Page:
Countries including Nigeria, Egypt and Greece, as well indigenous peoples from North America to Australia, are increasingly demanding the return of artifacts and human remains.

Nigeria and Germany recently signed a deal for the return of hundreds of Benin Bronzes. That followed French President Emmanuel Macron’s decision last year to sign over 26 pieces known as the Abomey Treasures, priceless artworks of the 19th century Dahomey kingdom in present-day Benin, a small country that sits just west of Nigeria.

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Blinken visits Rwanda, DR Congo, meet leaders to end regional crisis

U.S. Secretary of State Antony Blinken said Rwanda and the Democratic Republic of Congo have agreed to begin talks to ease the tension over fighting in eastern Congo. Blinken, speaking in Rwanda Thursday, said he also raised human rights concerns and the detention of U.S. permanent resident Paul Rusesabagina.

Blinken said the presidents of Rwanda and the Democratic Republic of Congo, Paul Kagame, and Felix Tshisekedi, respectively, have agreed to open direct communications aimed at ending tensions in eastern Congo.

The two leaders have accused each other of supporting rebel groups in the chronically volatile region.

Blinken in his address warned that supporting and cooperating with armed groups will endanger local communities and threaten central Africa’s stability. He urged the two countries to be respectful of each other’s territory.

Secretary of State Antony Blinken, left, meets with Rwandan President Paul Kagame at the President's Office in Urugwiro Village in Kigali, Rwanda, Aug. 11, 2022.
Secretary of State Antony Blinken, left and meets with Rwandan President Paul Kagame at the President’s Office in Urugwiro Village in Kigali, Rwanda, Aug. 11, 2022.
Blinken said both Kagame and Tshisekedi welcomed the United States’ support and committed to beginning processes toward achieving stability.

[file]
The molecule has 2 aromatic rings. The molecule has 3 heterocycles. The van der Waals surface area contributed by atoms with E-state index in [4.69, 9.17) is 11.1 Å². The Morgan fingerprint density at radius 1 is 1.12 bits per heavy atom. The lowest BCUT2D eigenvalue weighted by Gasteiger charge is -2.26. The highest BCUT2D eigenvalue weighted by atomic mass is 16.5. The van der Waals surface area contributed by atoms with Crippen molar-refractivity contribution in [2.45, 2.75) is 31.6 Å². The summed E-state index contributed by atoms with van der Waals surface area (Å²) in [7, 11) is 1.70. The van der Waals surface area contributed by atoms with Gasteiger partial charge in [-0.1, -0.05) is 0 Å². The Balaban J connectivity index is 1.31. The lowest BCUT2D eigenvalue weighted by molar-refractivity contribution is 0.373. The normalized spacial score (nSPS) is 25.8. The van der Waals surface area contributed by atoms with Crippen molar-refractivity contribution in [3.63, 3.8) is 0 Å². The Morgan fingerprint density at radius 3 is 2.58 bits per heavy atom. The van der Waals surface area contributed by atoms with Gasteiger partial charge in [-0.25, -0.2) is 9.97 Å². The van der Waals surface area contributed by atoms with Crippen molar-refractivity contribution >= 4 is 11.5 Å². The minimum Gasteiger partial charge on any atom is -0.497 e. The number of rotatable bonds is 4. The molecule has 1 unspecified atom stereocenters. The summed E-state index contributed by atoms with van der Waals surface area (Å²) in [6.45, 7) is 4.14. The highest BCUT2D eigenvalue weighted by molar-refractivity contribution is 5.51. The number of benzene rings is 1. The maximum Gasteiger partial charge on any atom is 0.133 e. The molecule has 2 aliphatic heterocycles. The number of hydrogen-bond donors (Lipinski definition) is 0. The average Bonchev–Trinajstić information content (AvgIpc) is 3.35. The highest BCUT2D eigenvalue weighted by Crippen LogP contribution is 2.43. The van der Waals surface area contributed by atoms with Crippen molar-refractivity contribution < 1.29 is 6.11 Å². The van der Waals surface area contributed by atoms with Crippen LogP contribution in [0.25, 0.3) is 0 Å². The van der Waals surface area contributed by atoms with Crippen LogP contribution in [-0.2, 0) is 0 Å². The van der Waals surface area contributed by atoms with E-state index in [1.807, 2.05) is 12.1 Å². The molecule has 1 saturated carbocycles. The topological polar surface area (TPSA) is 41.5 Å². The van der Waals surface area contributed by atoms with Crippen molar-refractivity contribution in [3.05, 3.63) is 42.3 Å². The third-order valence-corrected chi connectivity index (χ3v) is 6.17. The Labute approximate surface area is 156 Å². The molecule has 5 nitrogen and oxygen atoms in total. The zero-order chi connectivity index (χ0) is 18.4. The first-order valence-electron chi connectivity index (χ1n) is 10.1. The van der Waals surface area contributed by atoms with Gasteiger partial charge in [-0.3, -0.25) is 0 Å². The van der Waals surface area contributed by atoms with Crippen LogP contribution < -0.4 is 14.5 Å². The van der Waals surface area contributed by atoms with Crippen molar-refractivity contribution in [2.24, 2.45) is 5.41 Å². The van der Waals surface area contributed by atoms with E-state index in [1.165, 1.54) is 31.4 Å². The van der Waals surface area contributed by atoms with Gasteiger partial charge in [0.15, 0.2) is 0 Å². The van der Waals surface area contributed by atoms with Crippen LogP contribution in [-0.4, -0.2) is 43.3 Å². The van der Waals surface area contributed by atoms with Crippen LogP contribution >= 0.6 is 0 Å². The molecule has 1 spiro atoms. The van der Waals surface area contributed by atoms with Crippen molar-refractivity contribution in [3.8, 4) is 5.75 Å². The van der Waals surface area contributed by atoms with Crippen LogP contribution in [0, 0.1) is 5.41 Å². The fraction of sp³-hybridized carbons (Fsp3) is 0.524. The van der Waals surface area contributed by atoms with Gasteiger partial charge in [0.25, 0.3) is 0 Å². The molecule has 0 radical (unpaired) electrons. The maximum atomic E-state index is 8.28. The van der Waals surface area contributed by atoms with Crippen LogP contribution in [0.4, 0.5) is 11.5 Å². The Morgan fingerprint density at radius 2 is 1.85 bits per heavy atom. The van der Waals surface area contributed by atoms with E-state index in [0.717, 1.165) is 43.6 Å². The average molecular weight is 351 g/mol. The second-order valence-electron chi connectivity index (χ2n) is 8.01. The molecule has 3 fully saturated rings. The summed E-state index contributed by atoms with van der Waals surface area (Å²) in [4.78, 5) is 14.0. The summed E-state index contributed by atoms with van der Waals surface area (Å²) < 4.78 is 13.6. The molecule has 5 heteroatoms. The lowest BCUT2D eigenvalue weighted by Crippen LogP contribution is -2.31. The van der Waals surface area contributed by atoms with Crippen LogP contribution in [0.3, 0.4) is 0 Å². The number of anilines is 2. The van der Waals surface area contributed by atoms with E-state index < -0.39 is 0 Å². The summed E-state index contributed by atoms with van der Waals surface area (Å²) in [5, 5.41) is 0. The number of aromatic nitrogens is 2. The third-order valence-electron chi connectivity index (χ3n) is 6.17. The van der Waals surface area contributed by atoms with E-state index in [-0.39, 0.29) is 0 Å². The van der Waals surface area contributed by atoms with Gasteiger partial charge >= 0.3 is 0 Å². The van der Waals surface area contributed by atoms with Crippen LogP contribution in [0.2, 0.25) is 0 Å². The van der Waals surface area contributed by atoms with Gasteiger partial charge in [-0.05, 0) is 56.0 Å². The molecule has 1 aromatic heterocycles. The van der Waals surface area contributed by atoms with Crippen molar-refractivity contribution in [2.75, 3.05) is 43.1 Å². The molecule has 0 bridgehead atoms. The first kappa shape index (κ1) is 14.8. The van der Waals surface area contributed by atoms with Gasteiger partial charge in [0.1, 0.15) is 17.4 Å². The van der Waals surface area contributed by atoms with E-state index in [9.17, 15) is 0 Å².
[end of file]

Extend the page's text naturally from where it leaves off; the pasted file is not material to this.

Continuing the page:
“Both presidents have agreed to engage in direct talks with each other,” Blinken said. “They are both ready to resume the talks in the context of the Nairobi process with armed groups, and both welcomed the continued U.S. engagement in support of African-led mediation efforts.”

The Nairobi process was an initiative by the outgoing president of Kenya, Uhuru Kenyatta, that brought the heads of states of East African countries together to find lasting solutions to the disturbances in eastern Congo.

Blinken also addressed issues surrounding Rwanda’s detention of U.S. permanent resident Paul Rusesabagina, who is credited with saving hundreds of people during Rwanda’s 1994 genocide and inspired the film “Hotel Rwanda.”

Blinken said he had expressed his candid views to Kagame and will continue to engage on the matter.

“We have been clear about our concerns related to Paul Rusesabagina’s trial and conviction, particularly the lack of fair trial guarantees,” Blinken said. “We continue to urge the government to address concerns about the legal protections afforded to him in his case and establish safeguards to prevent similar outcomes in the future.”

Rusesabagina was taken to Rwanda under false pretenses in 2020 and sentenced to 25 years in prison on terrorism charges last year.

Rwandan Foreign Minister Vincent Biruta said Thursday the government has broken no laws.

Rwanda's Minister of Foreign Affairs Vincent Biruta speaks during a news conference with Secretary of State Antony Blinken at the Ministry of Foreign Affairs and International Cooperation in Kigali, Rwanda, Aug. 11, 2022.
 Rwanda’s Minister of Foreign Affairs Vincent Biruta speaks during a news conference with Secretary of State Antony Blinken at the Ministry of Foreign Affairs and International Cooperation in Kigali, Rwanda, Aug. 11, 2022.
“This was done lawfully under both Rwandan and international laws,” Biruta said. “Therefore, Rwanda will continue to abide by our laws and the decisions made by our judiciary, and we will request our partners to respect Rwanda’s sovereignty, Rwanda’s laws, and its institutions.”

Blinken emphasized the U.S. commitments to be equal partners with Rwanda in advancing shared priorities, tackling global challenges, and bettering the condition of the country’s citizens.

Source: VOA

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Sierra Leone: Dozens killed as protesters scamper for safety

Dozens died in anti-government protests in Sierra Leone on Wednesday, police and other sources said today, as shocked citizens mainly stayed behind closed doors in the capital Freetown.

Six police officers and at least 21 civilians were killed, the sources said, as hundreds took to the streets in frustration at economic hardship and a perceived failure by the government to cushion the impact of rising prices.

The unrest is highly unusual for Sierra Leone, especially in the West African country’s capital Freetown. A few people have been killed in isolated protests in other cities in recent years

One video verified by Reuters from Freetown showed a police officer firing a gun into a crowd.